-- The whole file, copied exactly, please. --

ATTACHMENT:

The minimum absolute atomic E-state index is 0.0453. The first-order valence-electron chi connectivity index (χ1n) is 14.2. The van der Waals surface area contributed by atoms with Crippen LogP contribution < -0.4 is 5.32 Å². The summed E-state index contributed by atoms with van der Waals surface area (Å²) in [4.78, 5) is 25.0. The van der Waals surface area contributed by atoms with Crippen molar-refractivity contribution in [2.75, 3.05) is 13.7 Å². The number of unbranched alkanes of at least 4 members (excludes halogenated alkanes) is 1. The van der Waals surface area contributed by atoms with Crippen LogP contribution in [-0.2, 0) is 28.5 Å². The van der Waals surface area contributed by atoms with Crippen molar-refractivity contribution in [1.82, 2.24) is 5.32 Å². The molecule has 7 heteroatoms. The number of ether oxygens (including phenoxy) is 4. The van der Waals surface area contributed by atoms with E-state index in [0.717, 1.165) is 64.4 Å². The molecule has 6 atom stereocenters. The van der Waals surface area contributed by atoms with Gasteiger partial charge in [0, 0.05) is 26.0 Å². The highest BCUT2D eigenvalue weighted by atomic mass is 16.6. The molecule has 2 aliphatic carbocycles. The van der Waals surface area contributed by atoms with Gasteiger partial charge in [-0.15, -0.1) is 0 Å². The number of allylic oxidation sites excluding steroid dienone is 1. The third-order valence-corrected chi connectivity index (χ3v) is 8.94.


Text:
The minimum absolute atomic E-state index is 0.0453. The first-order valence-electron chi connectivity index (χ1n) is 14.2. The van der Waals surface area contributed by atoms with Crippen LogP contribution < -0.4 is 5.32 Å². The summed E-state index contributed by atoms with van der Waals surface area (Å²) in [4.78, 5) is 25.0. The van der Waals surface area contributed by atoms with Crippen molar-refractivity contribution in [2.75, 3.05) is 13.7 Å². The number of unbranched alkanes of at least 4 members (excludes halogenated alkanes) is 1. The van der Waals surface area contributed by atoms with Crippen LogP contribution in [-0.2, 0) is 28.5 Å². The van der Waals surface area contributed by atoms with Crippen molar-refractivity contribution in [1.82, 2.24) is 5.32 Å². The molecule has 7 heteroatoms. The number of ether oxygens (including phenoxy) is 4. The van der Waals surface area contributed by atoms with E-state index in [0.717, 1.165) is 64.4 Å². The molecule has 6 atom stereocenters. The van der Waals surface area contributed by atoms with Gasteiger partial charge in [0, 0.05) is 26.0 Å². The highest BCUT2D eigenvalue weighted by atomic mass is 16.6. The molecule has 2 aliphatic carbocycles. The van der Waals surface area contributed by atoms with Gasteiger partial charge in [-0.15, -0.1) is 0 Å². The number of allylic oxidation sites excluding steroid dienone is 1. The third-order valence-corrected chi connectivity index (χ3v) is 8.94.